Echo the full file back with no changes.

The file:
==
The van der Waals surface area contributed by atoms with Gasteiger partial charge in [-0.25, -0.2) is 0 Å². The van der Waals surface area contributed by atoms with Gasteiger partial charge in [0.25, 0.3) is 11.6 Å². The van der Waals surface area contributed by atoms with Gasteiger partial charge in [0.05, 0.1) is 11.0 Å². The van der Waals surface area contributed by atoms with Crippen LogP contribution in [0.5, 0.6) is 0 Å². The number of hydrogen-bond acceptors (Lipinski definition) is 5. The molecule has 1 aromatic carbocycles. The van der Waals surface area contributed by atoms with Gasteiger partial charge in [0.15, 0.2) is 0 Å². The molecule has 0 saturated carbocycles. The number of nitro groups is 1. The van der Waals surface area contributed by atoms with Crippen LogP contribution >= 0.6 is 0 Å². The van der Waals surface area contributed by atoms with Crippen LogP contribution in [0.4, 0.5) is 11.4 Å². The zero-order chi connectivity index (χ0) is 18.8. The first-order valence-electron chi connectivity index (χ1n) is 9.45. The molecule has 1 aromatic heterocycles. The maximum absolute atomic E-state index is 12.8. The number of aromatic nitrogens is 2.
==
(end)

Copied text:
The van der Waals surface area contributed by atoms with Gasteiger partial charge in [-0.25, -0.2) is 0 Å². The van der Waals surface area contributed by atoms with Gasteiger partial charge in [0.25, 0.3) is 11.6 Å². The van der Waals surface area contributed by atoms with Gasteiger partial charge in [0.05, 0.1) is 11.0 Å². The van der Waals surface area contributed by atoms with Crippen LogP contribution in [0.5, 0.6) is 0 Å². The number of hydrogen-bond acceptors (Lipinski definition) is 5. The molecule has 1 aromatic carbocycles. The van der Waals surface area contributed by atoms with Gasteiger partial charge in [0.15, 0.2) is 0 Å². The molecule has 0 saturated carbocycles. The number of nitro groups is 1. The van der Waals surface area contributed by atoms with Crippen LogP contribution >= 0.6 is 0 Å². The van der Waals surface area contributed by atoms with Crippen LogP contribution in [0.4, 0.5) is 11.4 Å². The zero-order chi connectivity index (χ0) is 18.8. The first-order valence-electron chi connectivity index (χ1n) is 9.45. The molecule has 1 aromatic heterocycles. The maximum absolute atomic E-state index is 12.8. The number of aromatic nitrogens is 2.